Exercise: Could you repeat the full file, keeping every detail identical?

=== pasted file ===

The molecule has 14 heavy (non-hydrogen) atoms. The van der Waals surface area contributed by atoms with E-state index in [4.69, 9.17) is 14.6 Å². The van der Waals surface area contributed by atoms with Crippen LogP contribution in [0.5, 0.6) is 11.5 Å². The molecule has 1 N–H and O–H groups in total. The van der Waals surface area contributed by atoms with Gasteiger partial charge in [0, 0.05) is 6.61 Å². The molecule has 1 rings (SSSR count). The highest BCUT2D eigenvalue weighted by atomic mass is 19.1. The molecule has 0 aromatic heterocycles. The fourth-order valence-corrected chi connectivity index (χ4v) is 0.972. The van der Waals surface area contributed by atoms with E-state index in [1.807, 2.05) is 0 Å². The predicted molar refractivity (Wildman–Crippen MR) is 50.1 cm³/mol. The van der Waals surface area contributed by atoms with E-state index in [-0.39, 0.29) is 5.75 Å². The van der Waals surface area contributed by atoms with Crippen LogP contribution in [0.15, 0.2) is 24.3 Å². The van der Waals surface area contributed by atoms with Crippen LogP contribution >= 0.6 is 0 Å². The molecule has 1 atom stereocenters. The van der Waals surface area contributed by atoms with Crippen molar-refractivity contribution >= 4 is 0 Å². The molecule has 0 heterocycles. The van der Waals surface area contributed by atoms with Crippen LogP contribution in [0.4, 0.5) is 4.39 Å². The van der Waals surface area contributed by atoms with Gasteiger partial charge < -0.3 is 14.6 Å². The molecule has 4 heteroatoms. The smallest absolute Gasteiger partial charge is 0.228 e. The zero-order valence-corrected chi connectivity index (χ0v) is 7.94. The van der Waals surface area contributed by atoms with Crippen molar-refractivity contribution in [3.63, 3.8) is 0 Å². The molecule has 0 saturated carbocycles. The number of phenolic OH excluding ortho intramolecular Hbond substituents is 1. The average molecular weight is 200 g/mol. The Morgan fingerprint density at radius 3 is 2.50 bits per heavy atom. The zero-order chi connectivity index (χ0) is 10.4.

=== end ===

The molecule has 14 heavy (non-hydrogen) atoms. The van der Waals surface area contributed by atoms with E-state index in [4.69, 9.17) is 14.6 Å². The van der Waals surface area contributed by atoms with Crippen LogP contribution in [0.5, 0.6) is 11.5 Å². The molecule has 1 N–H and O–H groups in total. The van der Waals surface area contributed by atoms with Gasteiger partial charge in [0, 0.05) is 6.61 Å². The molecule has 1 rings (SSSR count). The highest BCUT2D eigenvalue weighted by atomic mass is 19.1. The molecule has 0 aromatic heterocycles. The fourth-order valence-corrected chi connectivity index (χ4v) is 0.972. The van der Waals surface area contributed by atoms with E-state index in [1.807, 2.05) is 0 Å². The predicted molar refractivity (Wildman–Crippen MR) is 50.1 cm³/mol. The van der Waals surface area contributed by atoms with E-state index in [-0.39, 0.29) is 5.75 Å². The van der Waals surface area contributed by atoms with Crippen LogP contribution in [0.15, 0.2) is 24.3 Å². The van der Waals surface area contributed by atoms with Crippen LogP contribution >= 0.6 is 0 Å². The molecule has 1 atom stereocenters. The van der Waals surface area contributed by atoms with Crippen molar-refractivity contribution >= 4 is 0 Å². The molecule has 0 heterocycles. The van der Waals surface area contributed by atoms with Crippen LogP contribution in [0.4, 0.5) is 4.39 Å². The van der Waals surface area contributed by atoms with Gasteiger partial charge < -0.3 is 14.6 Å². The molecule has 4 heteroatoms. The smallest absolute Gasteiger partial charge is 0.228 e. The zero-order valence-corrected chi connectivity index (χ0v) is 7.94. The van der Waals surface area contributed by atoms with Crippen molar-refractivity contribution in [3.63, 3.8) is 0 Å². The molecule has 0 saturated carbocycles. The number of phenolic OH excluding ortho intramolecular Hbond substituents is 1. The average molecular weight is 200 g/mol. The Morgan fingerprint density at radius 3 is 2.50 bits per heavy atom. The zero-order chi connectivity index (χ0) is 10.4.